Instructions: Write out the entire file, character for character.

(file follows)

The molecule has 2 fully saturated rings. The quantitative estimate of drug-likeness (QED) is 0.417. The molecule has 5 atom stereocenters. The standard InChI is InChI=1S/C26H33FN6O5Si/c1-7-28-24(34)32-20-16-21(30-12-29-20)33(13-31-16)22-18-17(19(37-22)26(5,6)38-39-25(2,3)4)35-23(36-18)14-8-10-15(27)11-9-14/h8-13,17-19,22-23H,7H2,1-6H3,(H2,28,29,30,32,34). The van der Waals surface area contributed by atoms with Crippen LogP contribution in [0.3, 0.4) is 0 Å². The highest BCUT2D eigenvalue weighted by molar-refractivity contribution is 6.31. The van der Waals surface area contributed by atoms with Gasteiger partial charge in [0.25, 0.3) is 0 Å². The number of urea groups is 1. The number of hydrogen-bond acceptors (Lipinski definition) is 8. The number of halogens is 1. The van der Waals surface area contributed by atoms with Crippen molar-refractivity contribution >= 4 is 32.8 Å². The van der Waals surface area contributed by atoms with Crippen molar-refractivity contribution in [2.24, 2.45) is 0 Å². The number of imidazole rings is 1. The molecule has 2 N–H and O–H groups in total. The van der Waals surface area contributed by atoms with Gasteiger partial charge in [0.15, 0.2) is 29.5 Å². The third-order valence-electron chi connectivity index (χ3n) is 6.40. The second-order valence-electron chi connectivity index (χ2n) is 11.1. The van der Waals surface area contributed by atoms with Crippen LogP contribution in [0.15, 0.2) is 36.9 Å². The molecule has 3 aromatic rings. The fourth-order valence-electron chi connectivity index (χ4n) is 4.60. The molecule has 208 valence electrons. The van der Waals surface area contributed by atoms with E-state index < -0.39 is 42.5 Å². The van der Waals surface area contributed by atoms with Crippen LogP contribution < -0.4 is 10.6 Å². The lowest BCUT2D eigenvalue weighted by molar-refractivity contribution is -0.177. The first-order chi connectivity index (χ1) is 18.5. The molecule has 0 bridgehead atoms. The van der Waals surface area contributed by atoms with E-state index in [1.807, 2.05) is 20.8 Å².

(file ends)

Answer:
The molecule has 2 fully saturated rings. The quantitative estimate of drug-likeness (QED) is 0.417. The molecule has 5 atom stereocenters. The standard InChI is InChI=1S/C26H33FN6O5Si/c1-7-28-24(34)32-20-16-21(30-12-29-20)33(13-31-16)22-18-17(19(37-22)26(5,6)38-39-25(2,3)4)35-23(36-18)14-8-10-15(27)11-9-14/h8-13,17-19,22-23H,7H2,1-6H3,(H2,28,29,30,32,34). The van der Waals surface area contributed by atoms with Crippen LogP contribution in [0.3, 0.4) is 0 Å². The highest BCUT2D eigenvalue weighted by molar-refractivity contribution is 6.31. The van der Waals surface area contributed by atoms with Gasteiger partial charge in [0.25, 0.3) is 0 Å². The number of urea groups is 1. The number of hydrogen-bond acceptors (Lipinski definition) is 8. The number of halogens is 1. The van der Waals surface area contributed by atoms with Crippen molar-refractivity contribution >= 4 is 32.8 Å². The van der Waals surface area contributed by atoms with Crippen molar-refractivity contribution in [2.24, 2.45) is 0 Å². The number of imidazole rings is 1. The molecule has 2 N–H and O–H groups in total. The van der Waals surface area contributed by atoms with Gasteiger partial charge in [0.15, 0.2) is 29.5 Å². The third-order valence-electron chi connectivity index (χ3n) is 6.40. The second-order valence-electron chi connectivity index (χ2n) is 11.1. The van der Waals surface area contributed by atoms with Crippen LogP contribution in [0.15, 0.2) is 36.9 Å². The molecule has 3 aromatic rings. The fourth-order valence-electron chi connectivity index (χ4n) is 4.60. The molecule has 208 valence electrons. The van der Waals surface area contributed by atoms with E-state index < -0.39 is 42.5 Å². The van der Waals surface area contributed by atoms with Crippen LogP contribution < -0.4 is 10.6 Å². The lowest BCUT2D eigenvalue weighted by molar-refractivity contribution is -0.177. The first-order chi connectivity index (χ1) is 18.5. The molecule has 0 bridgehead atoms. The van der Waals surface area contributed by atoms with E-state index in [1.807, 2.05) is 20.8 Å².